Down Syndrome Month Sadie, age 4, helping to raise awareness

Caption for Just Sadie: Sadie, 4, is helping her family and others realize the value and beauty of a child with Down syndrome. October is Down Syndrome Awareness Month. (Photo by Arrowleaf Photography)

By Gaye Bunderson

When asked what she’d say to a mother who just gave birth, Steffanie Larriba replied, “I would say, ‘Congratulations’.” No surprises there – until you realize the question was asked this way: “What would you say to a mother who gave birth to a baby with Down syndrome, and what advice would you give her?”
No, Larriba did not misunderstand the question. Four years ago, she gave birth to a baby with Down syndrome. Larriba and her husband Frankie named the little girl Sadie. She’s been their bundle of joy ever since, starting with her first visit to a pediatrician.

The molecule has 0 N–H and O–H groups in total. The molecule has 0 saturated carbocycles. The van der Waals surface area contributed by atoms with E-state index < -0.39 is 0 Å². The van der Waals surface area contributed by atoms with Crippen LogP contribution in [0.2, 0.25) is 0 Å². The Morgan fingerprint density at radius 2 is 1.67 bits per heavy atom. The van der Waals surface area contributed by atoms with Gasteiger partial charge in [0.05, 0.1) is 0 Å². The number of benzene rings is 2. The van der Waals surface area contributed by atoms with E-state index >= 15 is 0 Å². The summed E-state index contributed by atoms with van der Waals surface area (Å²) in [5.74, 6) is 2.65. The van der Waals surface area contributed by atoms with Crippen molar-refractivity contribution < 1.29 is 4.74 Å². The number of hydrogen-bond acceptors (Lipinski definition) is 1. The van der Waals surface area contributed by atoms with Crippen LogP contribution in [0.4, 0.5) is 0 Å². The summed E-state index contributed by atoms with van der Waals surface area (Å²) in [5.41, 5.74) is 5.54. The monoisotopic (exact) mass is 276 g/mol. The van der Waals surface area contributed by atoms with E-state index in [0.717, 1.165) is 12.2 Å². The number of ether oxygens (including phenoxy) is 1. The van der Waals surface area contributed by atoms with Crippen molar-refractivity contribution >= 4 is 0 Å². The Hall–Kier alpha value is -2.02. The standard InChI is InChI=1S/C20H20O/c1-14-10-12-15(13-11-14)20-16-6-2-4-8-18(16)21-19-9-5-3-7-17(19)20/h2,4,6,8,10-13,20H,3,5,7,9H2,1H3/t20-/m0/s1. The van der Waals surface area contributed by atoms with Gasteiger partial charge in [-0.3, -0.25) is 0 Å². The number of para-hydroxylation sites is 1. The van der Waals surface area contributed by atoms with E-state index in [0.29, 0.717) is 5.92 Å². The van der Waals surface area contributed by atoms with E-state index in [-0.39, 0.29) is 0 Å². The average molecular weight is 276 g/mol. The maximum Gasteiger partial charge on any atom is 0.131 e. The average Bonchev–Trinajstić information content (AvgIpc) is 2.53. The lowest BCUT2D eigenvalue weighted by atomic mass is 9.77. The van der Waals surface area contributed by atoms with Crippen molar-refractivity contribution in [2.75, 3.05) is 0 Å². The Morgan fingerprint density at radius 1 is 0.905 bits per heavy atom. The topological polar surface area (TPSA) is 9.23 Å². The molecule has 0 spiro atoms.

“My pediatrician said to me first thing, ‘Congratulations’. And I thought, ‘Doesn’t he know the baby has Down syndrome?’ We talked about it, and he said he had a brother with Down syndrome.”
Yes, he knew. And he meant to say “Congratulations!”
The Larribas are people of faith and feel Sadie was given to them to help other parents of children with Down syndrome and to give them encouragement. Steffanie wrote a book titled, “He Gave Them Something Extra,” a reference to the extra chromosome children with Down syndrome are born with. She is now working on a second book titled, “He Gave Me Something Extra,” about Down syndrome from a mother’s perspective.
In 2021, she addressed the Idaho Legislature regarding a bill that would help pregnant women realize that having a child with Down syndrome was a positive event, not an adverse one. “Sadie was on my hip the whole time and was well-behaved,” said Larriba.